In December 2004, three influenza H1N2 viruses were isolated from lung samples of pigs that had died from respiratory disease on a farm in southeastern China. To determine the genetic characterization and probable origin, one of the three isolates, A/Swine/Zhejiang/1/2004 (Sw/ZJ/1/2004), was genetically analyzed. Sw/ZJ/1/2004 was a reassortant with an NA gene most closely related to the corresponding gene from a human-like H3N2 virus circulating in 1995. The remaining seven genes were most closely related to those from the classical swine H1N1 virus. Sw/ZJ/1/2004 appeared to be a novel reassortant H1N2 virus that was genetically distinguishable from other H1N2 viruses found in pigs worldwide. The isolation of Sw/ZJ/1/2004 provided further evidence for pigs serving as a “mixing vessel” for the generation of new reassortant genotypes of influenza viruses and emphasizes the importance of reinforcing influenza virus surveillance in pigs in China.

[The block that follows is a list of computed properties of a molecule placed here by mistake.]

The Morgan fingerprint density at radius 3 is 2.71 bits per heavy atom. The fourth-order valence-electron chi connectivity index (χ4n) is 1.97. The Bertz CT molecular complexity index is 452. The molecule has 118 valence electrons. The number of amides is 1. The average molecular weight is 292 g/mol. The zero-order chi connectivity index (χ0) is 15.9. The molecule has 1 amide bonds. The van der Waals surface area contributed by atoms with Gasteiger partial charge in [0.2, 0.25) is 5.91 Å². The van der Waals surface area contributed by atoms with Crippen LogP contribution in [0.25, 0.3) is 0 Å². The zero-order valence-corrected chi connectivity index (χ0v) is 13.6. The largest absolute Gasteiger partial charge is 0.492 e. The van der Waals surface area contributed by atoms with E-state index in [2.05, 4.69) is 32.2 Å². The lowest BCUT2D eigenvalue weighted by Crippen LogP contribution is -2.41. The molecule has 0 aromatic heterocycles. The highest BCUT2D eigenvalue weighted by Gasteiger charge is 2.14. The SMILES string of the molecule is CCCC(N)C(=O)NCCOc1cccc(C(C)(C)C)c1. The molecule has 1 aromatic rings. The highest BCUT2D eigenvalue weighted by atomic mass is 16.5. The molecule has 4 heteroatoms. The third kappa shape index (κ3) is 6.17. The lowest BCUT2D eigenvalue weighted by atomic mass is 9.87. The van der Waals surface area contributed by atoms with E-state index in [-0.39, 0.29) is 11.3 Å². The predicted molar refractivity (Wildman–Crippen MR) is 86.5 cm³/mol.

Archives of Virology – Springer Journals
Published: Nov 1, 2006
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